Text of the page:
“The world’s not going to save itself.”
The legend of Faust tells of a man who sells his soul to the devil for knowledge, experience, and power. All the pleasure that brings him is not enough, though. In Marlowe’s version, Faustus attempts to re-negotiate his contract, screaming “I’ll burn my books!” as he is dragged in to hell. Faced with the spiritual knowledge of his own eternal damnation, Faustus realizes that his intellectual knowledge was not a fair trade, and for the first time understands that the simplest fact—of divine love and salvation—passed him by all those years ago.
Walter and Peter have both faced a Faustian dilemma this season. With his brain-bits restored, Walter has more intellectual horsepower, but less moral control: he has become increasingly Walternative. (That’s my new adjective, and I like it.) Unlike Faust, Walter knows the simplest fact—Peter’s love for him and his love for Peter—but he does not know if it is enough to keep him from returning to his old self. And so he is faced with a choice: less brain-power means less chance the revolution will succeed, but it also means he can win his own personal revolution, avoiding the personal tyranny of calculated coldness that he has come to hate about himself.
While it seems clear that Walter either will or already did (by the end of the episode) choose love over knowledge, Peter’s choice took him in another direction. With the tech inserted, Peter has become increasingly Observeter. (That’s my new noun, and I like it less.) As the episode progressed, his speech became increasingly stilted, his delivery more wooden, his head-tilts more creepy. He came clean to Olivia not because he realized that honesty is necessary to maintain a strong marriage, but because he no longer cared about his marriage. He is too calculated and cold.
And he is so cold, so distant, that he doesn’t know—or doesn’t care—that he has become that way. Faustus had enough moral awareness left that he knew the cost of what he’d given up, and so did Walter all those years ago, when he had parts of his brain removed to avoid becoming completely cold. But Peter might have crossed over the line of possibility in this episode: does he have the moral awareness to realize the emotional vitality he has left behind? Would he even care if someone reminded him that he had finally betrayed his mother’s desire, and become a worse man than his father?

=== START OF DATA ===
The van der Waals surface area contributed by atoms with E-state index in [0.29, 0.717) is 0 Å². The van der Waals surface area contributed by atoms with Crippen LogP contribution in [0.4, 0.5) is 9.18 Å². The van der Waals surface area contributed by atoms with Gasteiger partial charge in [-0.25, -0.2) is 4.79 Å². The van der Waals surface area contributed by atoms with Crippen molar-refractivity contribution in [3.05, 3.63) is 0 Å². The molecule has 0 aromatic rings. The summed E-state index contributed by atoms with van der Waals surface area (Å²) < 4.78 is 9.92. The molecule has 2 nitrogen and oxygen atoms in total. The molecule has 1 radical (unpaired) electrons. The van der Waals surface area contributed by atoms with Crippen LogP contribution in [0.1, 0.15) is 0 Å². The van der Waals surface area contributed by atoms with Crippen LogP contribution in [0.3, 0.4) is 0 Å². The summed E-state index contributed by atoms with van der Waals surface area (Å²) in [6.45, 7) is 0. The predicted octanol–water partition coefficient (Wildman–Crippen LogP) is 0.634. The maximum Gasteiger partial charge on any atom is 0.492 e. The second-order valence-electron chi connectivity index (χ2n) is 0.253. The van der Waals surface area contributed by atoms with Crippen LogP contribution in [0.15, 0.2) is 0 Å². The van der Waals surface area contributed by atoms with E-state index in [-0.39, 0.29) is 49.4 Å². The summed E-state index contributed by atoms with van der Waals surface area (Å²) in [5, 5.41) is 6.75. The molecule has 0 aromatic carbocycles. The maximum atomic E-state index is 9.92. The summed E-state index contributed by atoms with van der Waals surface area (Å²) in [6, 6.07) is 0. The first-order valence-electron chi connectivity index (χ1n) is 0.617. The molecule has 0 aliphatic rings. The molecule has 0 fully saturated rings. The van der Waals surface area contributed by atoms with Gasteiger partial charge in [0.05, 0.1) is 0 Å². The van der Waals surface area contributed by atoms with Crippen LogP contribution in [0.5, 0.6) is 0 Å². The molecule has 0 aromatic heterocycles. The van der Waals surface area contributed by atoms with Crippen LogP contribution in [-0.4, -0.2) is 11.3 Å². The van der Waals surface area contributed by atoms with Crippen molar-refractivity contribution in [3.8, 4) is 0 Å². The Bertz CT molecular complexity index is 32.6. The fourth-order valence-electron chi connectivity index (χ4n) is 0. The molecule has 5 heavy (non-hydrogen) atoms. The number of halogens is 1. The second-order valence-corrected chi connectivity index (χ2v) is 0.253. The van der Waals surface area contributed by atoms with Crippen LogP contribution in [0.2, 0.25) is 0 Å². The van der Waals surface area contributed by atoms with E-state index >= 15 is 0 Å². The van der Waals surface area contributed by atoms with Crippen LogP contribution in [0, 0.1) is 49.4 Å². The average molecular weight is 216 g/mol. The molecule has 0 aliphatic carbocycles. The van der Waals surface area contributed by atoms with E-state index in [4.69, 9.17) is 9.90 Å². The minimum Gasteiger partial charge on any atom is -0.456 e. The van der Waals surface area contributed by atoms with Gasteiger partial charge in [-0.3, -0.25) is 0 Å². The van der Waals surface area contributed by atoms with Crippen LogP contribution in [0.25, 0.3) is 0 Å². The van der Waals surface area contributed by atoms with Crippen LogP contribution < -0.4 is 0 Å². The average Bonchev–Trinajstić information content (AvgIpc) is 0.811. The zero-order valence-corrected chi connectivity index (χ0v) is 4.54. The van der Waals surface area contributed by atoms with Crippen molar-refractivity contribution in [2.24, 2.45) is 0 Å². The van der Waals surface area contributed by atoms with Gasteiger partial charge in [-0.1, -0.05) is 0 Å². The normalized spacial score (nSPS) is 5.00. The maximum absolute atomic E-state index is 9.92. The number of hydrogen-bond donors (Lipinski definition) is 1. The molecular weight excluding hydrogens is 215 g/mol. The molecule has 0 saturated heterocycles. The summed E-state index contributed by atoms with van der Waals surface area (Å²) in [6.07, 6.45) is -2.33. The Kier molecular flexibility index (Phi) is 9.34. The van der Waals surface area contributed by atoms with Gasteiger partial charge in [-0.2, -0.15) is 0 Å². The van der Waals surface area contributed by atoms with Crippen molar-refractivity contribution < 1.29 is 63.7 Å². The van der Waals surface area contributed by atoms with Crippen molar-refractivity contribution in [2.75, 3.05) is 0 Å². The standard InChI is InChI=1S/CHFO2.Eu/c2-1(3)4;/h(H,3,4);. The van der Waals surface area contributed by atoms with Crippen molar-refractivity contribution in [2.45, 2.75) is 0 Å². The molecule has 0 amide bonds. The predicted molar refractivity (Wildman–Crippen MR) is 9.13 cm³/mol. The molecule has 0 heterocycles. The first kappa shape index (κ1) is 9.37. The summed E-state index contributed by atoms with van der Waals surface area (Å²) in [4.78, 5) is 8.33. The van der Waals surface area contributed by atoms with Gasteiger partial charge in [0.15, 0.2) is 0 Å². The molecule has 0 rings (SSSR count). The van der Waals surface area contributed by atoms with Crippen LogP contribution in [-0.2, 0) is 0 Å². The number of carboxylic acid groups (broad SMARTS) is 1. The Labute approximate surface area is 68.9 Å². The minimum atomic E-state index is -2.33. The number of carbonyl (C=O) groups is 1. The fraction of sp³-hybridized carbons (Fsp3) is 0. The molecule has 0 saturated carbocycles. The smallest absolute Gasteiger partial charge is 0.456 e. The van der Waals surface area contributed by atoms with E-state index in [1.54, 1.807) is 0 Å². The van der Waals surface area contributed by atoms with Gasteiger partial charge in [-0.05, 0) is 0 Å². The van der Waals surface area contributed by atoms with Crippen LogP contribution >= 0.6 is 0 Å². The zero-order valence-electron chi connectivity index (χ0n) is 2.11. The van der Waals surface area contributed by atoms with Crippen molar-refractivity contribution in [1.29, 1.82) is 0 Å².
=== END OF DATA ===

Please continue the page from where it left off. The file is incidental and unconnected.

Peter has sold his soul for knowledge, and he wants to use that knowledge for vengeance. That sad irony is that it seems to be necessary to defeat the Observers. The opening scene of Peter seeing the likely events (in blue) and their actualization (in regular colors) showed just how powerful his new power is. And it contrasted with the following scene, in which Team Fringe debated uncertainties, possibilities, and the vagaries of memory in the lab. Our heroes can’t win without Peter’s tech, but I’m not sure they can really win—really save themselves as well as the world—with it. He may be too far gone.
(It is not a coincidence that the glowy cylinder made its first Fringe appearance in “The Arrival,” which was when we began to learn the truth about Peter’s “death” in childhood; now he is dying a different sort of death.)
The final minutes of the episode were among the strongest in Fringe’s history. The Bowie song is about a “man who sold the world,” though—is that the same thing as a man who sells his soul? Fringe says yes: both Walter and Peter must choose between the greater world, which needs a revolution, and their personal worlds of family and loved ones. Walter came face to face with a man who might sell his soul (and everyone’s) for more knowledge, and he choose love over intellect. Peter, however, can no longer come face to face with himself: he is too distant from his humanity for that. Instead, we’re forced to confront, through a see-through blackboard that symbolizes the distance between Peter and everyone else, that sometimes a man must save the whole world, at the price of his soul.
Too Much LSD:
• Astrid: “That’s from the movie Marathon Man.”
• Nice to see Nina again, in her snazzy gray wig.
• Fun shout-out to the first Fringe episode, huh?
• When I am an ambiguous hero/villain, I too shall have a see-through big board.
Four out of four glowy cylinders. Because Fringe is firing on all of them. (See what I did there?)
Josie Kafka reviews Fringe, The Vampire Diaries and Game of Thrones for billiedoux.com.